A scientist at NASA's Jet Propulsion Laboratory in Pasadena, California, has accurately determined the mass of a nearby asteroid from millions of miles away. Steve Chesley achieved celestial equivalent of "guess your weight" by utilizing data from three NASA assets: the Goldstone Solar System Radar in the California desert, the orbiting Spitzer Space Telescope, and the NASA-sponsored Arecibo Observatory in Puerto Rico.
For Chesley to define the asteroid's mass, he first needed to understand its orbit and everything that could affect that orbit, including neighboring celestial bodies and any propulsive force, however minute, the asteroid could generate.
Incorporating extraordinarily precise observations collected by astronomer Michael Nolan at Arecibo Observatory in September 2011, Arecibo and Goldstone radar observations made in 1999 and 2005, and the gravitational effects of the Sun, Moon, planets and other asteroids, Chesley was able to calculate how far the asteroid deviated from its anticipated orbit. He found that 1999 RQ36 had deviated from the mathematical model by about 100 miles (160 kilometers) in the past 12 years. The only logical explanation for this orbital change was that the space rock itself was generating a minute propulsive force known in “space-rock circles” as the Yarkovsky effect.
The Yarkovsky effect is named for the 19th-century Russian engineer who first proposed the idea that a small rocky space object would, over long periods of time, be noticeably nudged in its orbit by the slight push created when it absorbs sunlight and then re-emits that energy as heat. The effect is hard to measure because it's so infinitesimally small.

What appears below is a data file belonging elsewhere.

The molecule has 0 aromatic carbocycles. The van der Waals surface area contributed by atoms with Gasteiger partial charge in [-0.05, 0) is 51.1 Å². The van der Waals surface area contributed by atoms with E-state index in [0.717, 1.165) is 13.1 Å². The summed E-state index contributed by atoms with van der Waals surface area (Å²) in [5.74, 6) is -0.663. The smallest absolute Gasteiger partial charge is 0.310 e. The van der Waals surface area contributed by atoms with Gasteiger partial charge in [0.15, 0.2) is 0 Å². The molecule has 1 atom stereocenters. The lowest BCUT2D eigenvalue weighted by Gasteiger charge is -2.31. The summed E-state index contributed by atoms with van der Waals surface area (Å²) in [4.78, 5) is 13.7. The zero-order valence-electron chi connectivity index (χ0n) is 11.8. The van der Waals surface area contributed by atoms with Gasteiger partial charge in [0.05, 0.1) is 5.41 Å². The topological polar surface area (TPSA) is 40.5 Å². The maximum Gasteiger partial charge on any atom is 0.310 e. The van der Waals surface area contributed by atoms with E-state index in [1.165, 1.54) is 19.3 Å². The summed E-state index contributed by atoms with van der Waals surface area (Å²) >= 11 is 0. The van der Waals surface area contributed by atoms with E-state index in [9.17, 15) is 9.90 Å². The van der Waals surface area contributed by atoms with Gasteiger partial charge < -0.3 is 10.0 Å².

"At its peak, when the asteroid is nearest the Sun, the Yarkovsky force on 1999 RQ36 is only about a half ounce — around the weight of three grapes," said Chesley. "When you're talking about the force of three grapes pushing something with a mass of millions of tons, it takes a lot of high-precision measurements over a long time to see any orbital changes. Fortunately, the Arecibo Observatory provided a dozen years of great radar data, and we were able to see it."
Josh Emery from the University of Tennessee, Knoxville, who used NASA's Spitzer Space Telescope in 2007 to study the space rock's thermal characteristics, provided the final piece of the puzzle. Emery's measurements of the infrared emissions from 1999 RQ36 allowed him to derive the object's temperatures. From there, he was able to determine the degree to which the asteroid is covered by an insulating blanket of fine material, which is a key factor for the Yarkovsky effect.
With the asteroid's orbit, size, thermal properties, and propulsive force — Yarkovsky effect — understood, Chesley was able to perform the space rock scientist equivalent of solving for "X" and calculate its bulk density.
"While 1999 RQ36 weighs in at about 60 million metric tons, it is about a half kilometer across," said Chesley. "That means it has about the same density as water, so it's more than likely a very porous jumble of rocks and dust."
Asteroid 1999 RQ36 is of particular interest to NASA as it is the target of the agency's Origins, Spectral Interpretation, Resource Identification, Security, Regolith Explorer (OSIRIS-Rex) mission. Scheduled for launch in 2016, OSIRIS-Rex will visit 1999 RQ36, collect samples from the asteroid, and return them to Earth.